“By the eighties and nineties a community was emerging, a community with a cultural identity, with a fresh band of authors steering the way: Colum McCann, T.J. English, Edna O’Brien, Peter Quinn, Mary Pat Kelly, John Patrick Shanley and too many other wonderful wrtiers to mention here, a community that didn’t really coalesce I would argue, until the formation of the Irish American Writers and Artists Association in 2008.

“This book is an attempt to capture the essence of what that writing community feels like as a whole.”

In that, the book succeeds admirably.

Different writers take different tones: novelist Peter Quinn, formerly a speechwriter for New York governors Hugh Carey and Mario Cuomo, titles his essay “Recollections of a B.I.C.” (Bronx Irish Catholic)– and the essay is journalistic and straightforward.

Black 47’s Larry Kirwan, originally from Wexford,  like the rock lyrics he writes, takes a more stream-of-consciousness, imagistic approach. But he doesn’t stint on details: he acquired the skill of creating characters “by observing the denizens of the Kiwi on countless after-hours nights,” he writes. Did you know he was very nearly in the video for Cyndi Lauper’s “Girls Just Wanna Have Fun?” I didn’t. He skipped it because a play he had written was being staged that night and needed his attention.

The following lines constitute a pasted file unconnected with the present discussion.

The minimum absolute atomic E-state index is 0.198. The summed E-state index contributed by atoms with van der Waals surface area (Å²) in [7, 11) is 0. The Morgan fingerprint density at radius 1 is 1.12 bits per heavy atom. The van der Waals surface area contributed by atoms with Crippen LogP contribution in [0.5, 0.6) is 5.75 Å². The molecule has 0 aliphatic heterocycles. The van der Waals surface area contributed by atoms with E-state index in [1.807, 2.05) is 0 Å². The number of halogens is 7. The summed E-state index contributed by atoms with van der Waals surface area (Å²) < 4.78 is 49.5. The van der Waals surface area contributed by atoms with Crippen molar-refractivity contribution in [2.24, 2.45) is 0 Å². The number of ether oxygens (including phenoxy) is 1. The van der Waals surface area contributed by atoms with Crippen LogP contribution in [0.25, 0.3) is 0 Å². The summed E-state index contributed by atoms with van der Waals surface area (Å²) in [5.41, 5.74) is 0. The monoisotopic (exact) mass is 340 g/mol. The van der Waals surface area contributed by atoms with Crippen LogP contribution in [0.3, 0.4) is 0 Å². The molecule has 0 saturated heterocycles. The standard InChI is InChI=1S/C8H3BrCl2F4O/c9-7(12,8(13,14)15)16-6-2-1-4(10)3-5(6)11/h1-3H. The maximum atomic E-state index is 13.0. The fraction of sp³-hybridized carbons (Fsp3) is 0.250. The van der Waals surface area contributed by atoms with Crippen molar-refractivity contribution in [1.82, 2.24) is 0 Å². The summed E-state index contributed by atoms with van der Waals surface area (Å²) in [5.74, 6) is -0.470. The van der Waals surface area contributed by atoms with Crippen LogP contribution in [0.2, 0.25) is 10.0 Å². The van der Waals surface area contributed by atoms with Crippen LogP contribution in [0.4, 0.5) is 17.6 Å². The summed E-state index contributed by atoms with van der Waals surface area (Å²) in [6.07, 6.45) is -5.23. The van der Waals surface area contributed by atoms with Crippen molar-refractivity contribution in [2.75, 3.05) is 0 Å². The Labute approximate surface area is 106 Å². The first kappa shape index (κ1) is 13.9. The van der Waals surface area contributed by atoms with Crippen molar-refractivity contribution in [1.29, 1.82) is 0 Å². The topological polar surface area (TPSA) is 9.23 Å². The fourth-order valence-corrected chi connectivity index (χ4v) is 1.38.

Dublin-born writer Kevin Holohan’s “Hanging in Doorways” is creatively written as a dialogue between The Long-Suffering Reader and The Self. (Holohan occasionally writes for this zine).  I’m a playwright, so I’m partial to this:

The Long-Suffering Reader: So it must be very lucrative, then, this writing lark, if you are still doing it? Particularly in a pricey place like New York.

The Self: Yeah, right.

The Long-Suffering Reader: You have a day job of some sort, I take it?

The Self: I came to New York with a resumé that might as well have said: “B.A. in Anglo Saxon; six years teaching English as a foreign language in Spain; have seen spreadsheets.” So I temped.”

Honor Molloy, a former contributor, writes about her journey in the Joycean-imagistic style she uses in her novels:  “Uncle Walter collected us at Kennedy Airport and we stashed our belongings in the boot of a tan station wagon with faux wooden paneling. Why the pretendy wood? In the passenger seat, Mam cuddled weeshy Noelle n her lap.”